I had to go into the woods to get a branch to make my Brigit’s cross. The woods were a quagmire and I went in and out quickly as it was threatening to rain, but I got the wood I needed. When I made the cross I placed it over the front door for protection and then moved last year’s cross to the loft.

The old crosses traditionally go into the rafters to protect the house from fire and lightning, but I had moved them out as we were having work done on the loft. They’ve been waiting to go back in, so this was a good time to do so. I was surprised to find that I had five crosses to be placed in the loft – I didn’t realise I had been doing this for so long.

I also renewed protections on the house. Imbolc is a good time to do this, but if I miss it I will do it when I remember. The fact that I do it on Imbolc helps me remember, but it can be done any time of the year.

Imbolc


As usual I cast the circle for my ritual. I’m not using a lighter to light candles again : that was the third time running that a lighter’s failed and I ended up lighting the candles from each other.

In the circle I welcomed Spring in, calling it by its Irish name of Earrach. I said a short piece about it being Brigit’s day. I then did the snake dance to wake the land up and cause things to grow.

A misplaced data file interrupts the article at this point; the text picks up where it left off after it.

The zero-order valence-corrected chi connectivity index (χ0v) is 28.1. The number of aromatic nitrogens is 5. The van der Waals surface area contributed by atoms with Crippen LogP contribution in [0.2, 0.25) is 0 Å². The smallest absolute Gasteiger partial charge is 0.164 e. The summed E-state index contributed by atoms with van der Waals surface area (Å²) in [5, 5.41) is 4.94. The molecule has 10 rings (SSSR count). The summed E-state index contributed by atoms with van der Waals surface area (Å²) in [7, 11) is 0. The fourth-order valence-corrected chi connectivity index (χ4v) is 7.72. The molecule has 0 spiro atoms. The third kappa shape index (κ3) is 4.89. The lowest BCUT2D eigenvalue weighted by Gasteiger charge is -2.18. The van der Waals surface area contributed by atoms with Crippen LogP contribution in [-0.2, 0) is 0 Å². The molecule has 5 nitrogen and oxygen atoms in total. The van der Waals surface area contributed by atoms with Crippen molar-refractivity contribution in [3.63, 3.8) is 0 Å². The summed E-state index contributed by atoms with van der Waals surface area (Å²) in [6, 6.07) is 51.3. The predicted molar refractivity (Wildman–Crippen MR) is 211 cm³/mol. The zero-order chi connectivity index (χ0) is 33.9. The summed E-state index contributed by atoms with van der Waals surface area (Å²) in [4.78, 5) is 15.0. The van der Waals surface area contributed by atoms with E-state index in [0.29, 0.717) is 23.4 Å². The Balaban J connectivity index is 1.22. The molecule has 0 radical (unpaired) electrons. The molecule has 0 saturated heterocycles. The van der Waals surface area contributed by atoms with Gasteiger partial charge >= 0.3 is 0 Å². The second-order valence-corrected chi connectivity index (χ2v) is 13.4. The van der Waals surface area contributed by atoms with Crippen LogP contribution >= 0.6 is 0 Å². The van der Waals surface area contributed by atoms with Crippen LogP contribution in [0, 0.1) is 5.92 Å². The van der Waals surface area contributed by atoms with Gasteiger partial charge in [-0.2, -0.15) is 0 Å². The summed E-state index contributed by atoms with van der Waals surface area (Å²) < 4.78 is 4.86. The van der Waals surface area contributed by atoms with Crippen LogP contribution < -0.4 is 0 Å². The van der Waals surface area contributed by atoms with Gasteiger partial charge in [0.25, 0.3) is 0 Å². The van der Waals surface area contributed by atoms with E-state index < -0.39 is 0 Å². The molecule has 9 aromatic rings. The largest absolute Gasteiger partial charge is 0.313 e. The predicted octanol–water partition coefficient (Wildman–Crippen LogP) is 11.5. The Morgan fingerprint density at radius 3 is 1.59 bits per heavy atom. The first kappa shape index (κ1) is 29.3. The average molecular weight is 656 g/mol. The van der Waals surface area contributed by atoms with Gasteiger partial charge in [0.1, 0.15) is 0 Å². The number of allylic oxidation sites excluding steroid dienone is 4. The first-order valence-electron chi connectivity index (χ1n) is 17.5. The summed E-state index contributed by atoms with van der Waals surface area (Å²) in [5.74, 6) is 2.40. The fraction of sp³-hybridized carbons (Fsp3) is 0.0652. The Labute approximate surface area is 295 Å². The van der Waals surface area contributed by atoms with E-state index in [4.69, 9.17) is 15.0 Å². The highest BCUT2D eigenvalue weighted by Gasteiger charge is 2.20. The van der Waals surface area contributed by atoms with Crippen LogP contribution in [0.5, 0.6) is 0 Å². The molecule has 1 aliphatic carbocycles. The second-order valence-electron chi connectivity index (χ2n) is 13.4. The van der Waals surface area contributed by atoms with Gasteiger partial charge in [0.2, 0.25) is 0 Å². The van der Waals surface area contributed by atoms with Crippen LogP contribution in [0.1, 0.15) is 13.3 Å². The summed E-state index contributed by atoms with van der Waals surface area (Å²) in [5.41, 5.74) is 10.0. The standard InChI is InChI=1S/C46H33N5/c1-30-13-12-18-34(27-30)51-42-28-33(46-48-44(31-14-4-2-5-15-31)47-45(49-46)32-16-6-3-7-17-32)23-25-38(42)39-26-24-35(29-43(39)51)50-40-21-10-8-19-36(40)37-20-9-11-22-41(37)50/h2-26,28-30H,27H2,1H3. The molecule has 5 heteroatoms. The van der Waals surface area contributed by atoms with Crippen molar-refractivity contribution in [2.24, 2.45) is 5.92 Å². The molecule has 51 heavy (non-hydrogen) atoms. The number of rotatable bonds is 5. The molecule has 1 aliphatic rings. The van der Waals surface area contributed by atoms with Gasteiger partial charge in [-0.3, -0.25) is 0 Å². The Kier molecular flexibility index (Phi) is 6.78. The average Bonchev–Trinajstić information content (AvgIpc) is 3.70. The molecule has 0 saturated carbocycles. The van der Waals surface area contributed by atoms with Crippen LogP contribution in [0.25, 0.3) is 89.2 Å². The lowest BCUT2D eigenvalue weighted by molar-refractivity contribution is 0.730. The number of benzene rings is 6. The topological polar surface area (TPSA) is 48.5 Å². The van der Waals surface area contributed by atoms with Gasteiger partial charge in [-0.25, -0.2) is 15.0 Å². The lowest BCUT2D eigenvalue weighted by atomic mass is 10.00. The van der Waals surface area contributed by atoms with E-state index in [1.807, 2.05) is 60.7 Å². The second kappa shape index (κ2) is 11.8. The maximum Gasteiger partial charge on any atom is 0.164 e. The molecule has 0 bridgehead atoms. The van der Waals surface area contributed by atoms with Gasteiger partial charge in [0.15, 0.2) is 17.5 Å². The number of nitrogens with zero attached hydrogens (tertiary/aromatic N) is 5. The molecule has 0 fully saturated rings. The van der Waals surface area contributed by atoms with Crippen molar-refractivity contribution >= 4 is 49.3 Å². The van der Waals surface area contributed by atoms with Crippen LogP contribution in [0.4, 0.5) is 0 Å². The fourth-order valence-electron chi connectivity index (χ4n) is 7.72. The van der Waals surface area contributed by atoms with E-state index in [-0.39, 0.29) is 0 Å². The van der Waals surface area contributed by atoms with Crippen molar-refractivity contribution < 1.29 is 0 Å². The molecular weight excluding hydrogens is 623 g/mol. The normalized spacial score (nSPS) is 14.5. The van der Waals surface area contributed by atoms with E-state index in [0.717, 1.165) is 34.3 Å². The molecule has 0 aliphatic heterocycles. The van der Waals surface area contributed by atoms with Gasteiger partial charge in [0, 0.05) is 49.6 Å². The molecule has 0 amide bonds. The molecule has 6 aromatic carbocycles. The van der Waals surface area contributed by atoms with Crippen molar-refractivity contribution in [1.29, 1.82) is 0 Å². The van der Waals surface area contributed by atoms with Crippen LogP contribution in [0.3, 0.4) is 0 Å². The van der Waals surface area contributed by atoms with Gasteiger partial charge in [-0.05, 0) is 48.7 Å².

I then broke the boxty bread I’d made, which is traditionally made in Ireland at Imbolc and placed each farl (which is a quarter) in the circle as an offering along with some milk. I then unwound the circle.

Lead-up to Imbolc


The whole of January is a lead up to Imbolc for me.

It’s the time when I go through my paperwork, books, DVDs, old letters etc and either throw things in the bin or give them to charity.

This year, a friend of mine gave me the idea of using up everything that is in the freezer, so we’re doing that and saving a lot of money doing it.

Imbolc


This was one of the quickest rituals I have ever done, as it was absolutely freezing. While all the proper steps for the ritual have to be taken, I was not hanging around.

I’m finding it difficult to get back into rituals and am ending up writing them at the last minute. It’s much more satisfying to have written them for a while, have them properly planned out and then you can do so much more with them.

While a last minute ritual will do, one that has been properly planned out and which you can properly celebrate the festival with is a lot better.

Imbolc


Today I celebrated Imbolc.  In the morning when I woke I saw that the forsythia had one bloom on it, which I took as a good omen because for me the forsythia blooming is the first sign of Spring.

As usual I did a small ritual.  What is unusual is that I took my shoes and socks off, because as well as celebrating Bridget’s day I was going to do a Snake Dance to awaken the earth and to properly connect I needed to be barefoot.

I marked the circle out as usual and asked the tree itself (which is a weeping willow) my ancestors and the gods of my ancestors to protect and watch over me in my ritual.

I then started saying about Bridget : about how her cross was a protection symbol.  I then set off to do The Snake Dance and saw a woman frowning at me.  I should have taken this for a sign that all was not well, but I missed it.